Friday, March 21, 2008

Some Comments on Racism

I am grateful to Joe Sims, Dee Myles, Jarvis Tyner and others for their thoughtful recent pieces on race and racism (Sims “The Anti-Racist Majority Comes of Age,” Myles “Humbled by Magnificence: The Fruit of the African-American Experience” and Tyner’s Keynote comments to the meeting of the African American Equality Commission of the CPUSA, June 2007). They inspire me to the following reaction:The statistics cited by the above commentators and many others show that racial prejudice among white residents of the United States has in many respects declined markedly in the past 20, 30 or 40 years.

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Harold said...

I read a great novel a few years ago called "The Time of our Singing" by an author named Richard Powers. It was a fantastic work, it should have won awards. It explored race and race relations in the 1950s and since, and when I attended a talk the author gave at the Philadelphia Free Library I asked him if he thought we, as a society, had made progress in overcoming racism and prejudice. He really didn't know what to say, which surprised me because the novel really seemed to address that question in a subtle yet obvious sort of manner.

Anyway, more than a recommendation of that novel, this comment is really to ask that question of the PA editors. Obviously, I think, progress has been made. But as Barack Obama alluded to in his speech on race earlier this week, race is still an endemic problem in this country. Slavery and subjugation has left its mark and will not be forgotten or forgiven overnight (nor should it be), so African-American and other minority communities are understandably still angry about their historical condition and circumstances. Do you think it will ever be possible to make prejudice, racism, sexism, etc. things of the past, or are they ignorances that we will constantly and necessarily have to struggle against?

Anonymous said...

Emile's article is enormously valuable in understanding this moment in U.S. history.

Racism is not "universal" and in fact there are many reactionary ruling classes in the world, including some who use military dictatorships, that don't employ ideological and institutional racism. But in the U.S., ruling groups have made institutional and ideological racism central to their domination since colonial times, "giving" land to rebellious white "endentured servants," and"importing" slaves from Africa to create the impression that poor whites had more in common with the rich who continued to exploit them than with the slaves and recycling and updating that mindset over the last three and a half centuries.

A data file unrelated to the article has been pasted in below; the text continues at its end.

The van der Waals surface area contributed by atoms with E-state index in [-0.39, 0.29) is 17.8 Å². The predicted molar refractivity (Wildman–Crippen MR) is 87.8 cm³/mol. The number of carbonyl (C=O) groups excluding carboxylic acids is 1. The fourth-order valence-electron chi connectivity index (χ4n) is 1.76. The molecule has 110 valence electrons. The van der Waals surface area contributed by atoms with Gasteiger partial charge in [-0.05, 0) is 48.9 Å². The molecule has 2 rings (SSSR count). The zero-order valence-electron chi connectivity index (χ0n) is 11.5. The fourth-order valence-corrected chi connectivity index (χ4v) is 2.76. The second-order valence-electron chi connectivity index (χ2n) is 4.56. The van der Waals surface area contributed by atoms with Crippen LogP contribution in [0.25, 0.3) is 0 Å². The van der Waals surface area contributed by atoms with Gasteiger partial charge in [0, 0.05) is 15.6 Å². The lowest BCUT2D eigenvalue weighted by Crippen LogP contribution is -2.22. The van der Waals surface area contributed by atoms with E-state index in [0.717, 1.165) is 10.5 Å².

But we should remember that the forces of anti-racism won great victories over the centuries and these victories have been essential to all advances that the working class and the whole American people have made. We should remember that the Communist Party, USA, from its inception in the years after WWI, made anti-racist work within the working class a central area of concentration, and broke with the Socialist party and other left and progressive groups who had largely ignored the special oppression of the African-American people as something that was important to the class struggle and would be resolved only with the establishment of socialism.
Our press, theoretical journal and whole party continues this concentration and commitment, which, like the abolitionists before the Civil War as against other progressive movements and organizations which they also supported and participated in, continues to underline the importance of both the anti-racist concentration and our own work to both the empowerment of the working class and the eventual victory of socialism, which in the U.S. is "indivisible" from the dismantling of ideological and institutional racism.
Norman Markowitz

wilfrido said...

Hi Harold,
You said:
Do you think it will ever be possible to make prejudice, racism, sexism, etc. things of the past, or are they ignorances that we will constantly and necessarily have to struggle against?
I think:
Unfortunately there was the need to struggle against racism in the former USSR...This makes me think we have to educate about racism from K-12, and to keep fighting police-brutality in our groups, etc. I think this sort of class-related race hatred will only end with the growth into communism. And
I am probably a revisionist on this byt I think reaching communism is a possibility not our human destiny.